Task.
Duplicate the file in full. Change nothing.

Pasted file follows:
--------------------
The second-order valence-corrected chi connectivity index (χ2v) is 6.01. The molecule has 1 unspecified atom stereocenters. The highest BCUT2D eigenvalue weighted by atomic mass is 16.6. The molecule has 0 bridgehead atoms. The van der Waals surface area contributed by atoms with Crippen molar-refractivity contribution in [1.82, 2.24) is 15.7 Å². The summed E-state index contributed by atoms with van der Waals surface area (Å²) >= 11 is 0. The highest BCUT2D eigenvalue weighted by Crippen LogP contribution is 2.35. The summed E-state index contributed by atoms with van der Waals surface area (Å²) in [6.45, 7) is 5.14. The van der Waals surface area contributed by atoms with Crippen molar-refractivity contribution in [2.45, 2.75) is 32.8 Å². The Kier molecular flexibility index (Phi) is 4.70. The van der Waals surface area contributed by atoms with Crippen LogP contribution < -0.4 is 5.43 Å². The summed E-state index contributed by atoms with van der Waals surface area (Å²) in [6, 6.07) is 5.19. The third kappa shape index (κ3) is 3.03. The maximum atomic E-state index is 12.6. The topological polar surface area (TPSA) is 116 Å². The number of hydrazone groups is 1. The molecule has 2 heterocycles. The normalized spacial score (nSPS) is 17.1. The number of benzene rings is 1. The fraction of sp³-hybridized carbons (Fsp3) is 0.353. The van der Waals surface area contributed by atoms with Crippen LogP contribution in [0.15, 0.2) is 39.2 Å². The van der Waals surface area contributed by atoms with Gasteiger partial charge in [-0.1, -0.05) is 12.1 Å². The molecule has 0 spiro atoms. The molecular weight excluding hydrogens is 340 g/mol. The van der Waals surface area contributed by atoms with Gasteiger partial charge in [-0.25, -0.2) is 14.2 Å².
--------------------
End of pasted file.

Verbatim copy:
The second-order valence-corrected chi connectivity index (χ2v) is 6.01. The molecule has 1 unspecified atom stereocenters. The highest BCUT2D eigenvalue weighted by atomic mass is 16.6. The molecule has 0 bridgehead atoms. The van der Waals surface area contributed by atoms with Crippen molar-refractivity contribution in [1.82, 2.24) is 15.7 Å². The summed E-state index contributed by atoms with van der Waals surface area (Å²) >= 11 is 0. The highest BCUT2D eigenvalue weighted by Crippen LogP contribution is 2.35. The summed E-state index contributed by atoms with van der Waals surface area (Å²) in [6.45, 7) is 5.14. The van der Waals surface area contributed by atoms with Crippen molar-refractivity contribution in [2.45, 2.75) is 32.8 Å². The Kier molecular flexibility index (Phi) is 4.70. The van der Waals surface area contributed by atoms with Crippen LogP contribution < -0.4 is 5.43 Å². The summed E-state index contributed by atoms with van der Waals surface area (Å²) in [6, 6.07) is 5.19. The third kappa shape index (κ3) is 3.03. The maximum atomic E-state index is 12.6. The topological polar surface area (TPSA) is 116 Å². The number of hydrazone groups is 1. The molecule has 2 heterocycles. The normalized spacial score (nSPS) is 17.1. The number of benzene rings is 1. The fraction of sp³-hybridized carbons (Fsp3) is 0.353. The van der Waals surface area contributed by atoms with Crippen LogP contribution in [0.15, 0.2) is 39.2 Å². The van der Waals surface area contributed by atoms with Gasteiger partial charge in [-0.1, -0.05) is 12.1 Å². The molecule has 0 spiro atoms. The molecular weight excluding hydrogens is 340 g/mol. The van der Waals surface area contributed by atoms with Gasteiger partial charge in [-0.25, -0.2) is 14.2 Å².